Look for the ‘man in the hat’

Father Mark Goldasich is the pastor of Sacred Heart parish in Tonganoxie. He has been editor of the Leaven since 1989.

by Father Mark Goldasich

Quite a few years ago, my mom and her only sister Louise were taking a train to St. Louis for a weekend visit.

For some reason, both seemed incredibly nervous. When we got to Union Station, I asked what they were worried about.

“Well,” said my mom, “we’ve never gone by ourselves to St. Louis. How will we know when to get off the train?”

“What language do you speak?” I asked.

“English,” said Mom, with a confused look.

“OK,” I said. “Odds are that almost everybody on the train will speak English, too. So, what you want to do is say to someone — and I enunciated this very slowly — ‘Excuse me, could you let us know when we get to St. Louis?’ 

“I’m sure you’ll be fine!” I concluded.

“Well,” said my mom a bit snippily, “I guess that will work!”

In case you’re wondering, the intrepid travelers made it to St. Louis — and back to KC — without incident.

Sometimes, we make something much more difficult than it needs to be.

That’s true even with regard to our faith. Here’s one of my all-time favorite stories to illustrate this point:

A man attending a crowded Mass refused to take off his hat when asked to do so by the ushers. Other parishioners also asked him to remove his hat, but he remained obstinate.

The priest was perturbed, too, and waited for the man after Mass. He told the man that the church was happy to have him as a guest and invited him to join the parish. Then, he explained the traditional practice regarding men’s hats and said, “I hope you will conform to that custom in the future.”

“Thank you, Father,” said the man. “It’s nice of you to invite me to join the parish. In fact, I joined three years ago and have been coming regularly ever since. But today is the first time that anyone paid attention to me.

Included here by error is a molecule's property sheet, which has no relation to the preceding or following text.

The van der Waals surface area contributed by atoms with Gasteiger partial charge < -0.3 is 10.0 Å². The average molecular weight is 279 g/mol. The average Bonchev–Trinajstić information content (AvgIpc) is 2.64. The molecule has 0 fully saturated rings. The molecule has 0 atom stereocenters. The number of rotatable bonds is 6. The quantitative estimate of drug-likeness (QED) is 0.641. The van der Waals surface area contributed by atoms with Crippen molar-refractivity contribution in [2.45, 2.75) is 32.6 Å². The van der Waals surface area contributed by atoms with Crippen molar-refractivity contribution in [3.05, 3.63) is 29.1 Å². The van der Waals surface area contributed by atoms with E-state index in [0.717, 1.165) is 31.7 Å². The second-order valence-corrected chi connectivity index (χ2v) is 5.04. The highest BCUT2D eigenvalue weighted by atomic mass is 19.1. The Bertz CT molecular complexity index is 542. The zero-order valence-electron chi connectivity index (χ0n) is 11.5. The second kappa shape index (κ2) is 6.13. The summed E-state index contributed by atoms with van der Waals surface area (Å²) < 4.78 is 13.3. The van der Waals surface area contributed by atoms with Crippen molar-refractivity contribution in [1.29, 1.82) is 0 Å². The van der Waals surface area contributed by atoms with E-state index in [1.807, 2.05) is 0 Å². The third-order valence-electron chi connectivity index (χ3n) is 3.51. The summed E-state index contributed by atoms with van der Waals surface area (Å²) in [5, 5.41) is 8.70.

“After being an unknown for three years, today, by simply keeping on my hat, I have had the pleasure of talking with the ushers and some parishioners. And now, I’ve had a conversation with you, who have always appeared too busy to talk to me before.” (Found in Father Brian Cavanaugh’s “The Sower’s Seeds.”)

If you’d like your parish to grow and the faith to spread, don’t make things more complicated than they need to be. Be hospitable, first and foremost, and the rest will take care of itself. Never underestimate the power of a welcoming smile that warms the heart — not only of visitors, but of the “regulars” as well.

Secondly, get to know others by name. Many people are creatures of habit when it comes to church. They’ll attend the same Mass each weekend and sit in the same spot. Do you know the names of the people who share your pew, as well as those in front and behind you?

Can you name the musicians and cantors at your Mass? Do you ever head up afterwards to thank or compliment them?

Some other ways to be more hospitable include:

• When you pick out a pew, scoot over a few spots from the end as an invitation for others to join you. Don’t plop yourself right at the end as a blockade, sending a message that this is my turf and you’d better not cross it.

• Join a parish group, like the Knights or Altar Society, to expand your circle of acquaintances and offer some valuable volunteer time to a good cause.

• Stay for coffee and donuts after Mass or attend an upcoming parish fish fry and sit with folks you don’t know.

• If you’re new to a parish, don’t be shy about introducing yourself to the pastor and to other parishioners.

This coming weekend, look around for one “man wearing a hat” in your parish.

And then, if you gather up your courage and actually chat with that person, hats off to you!

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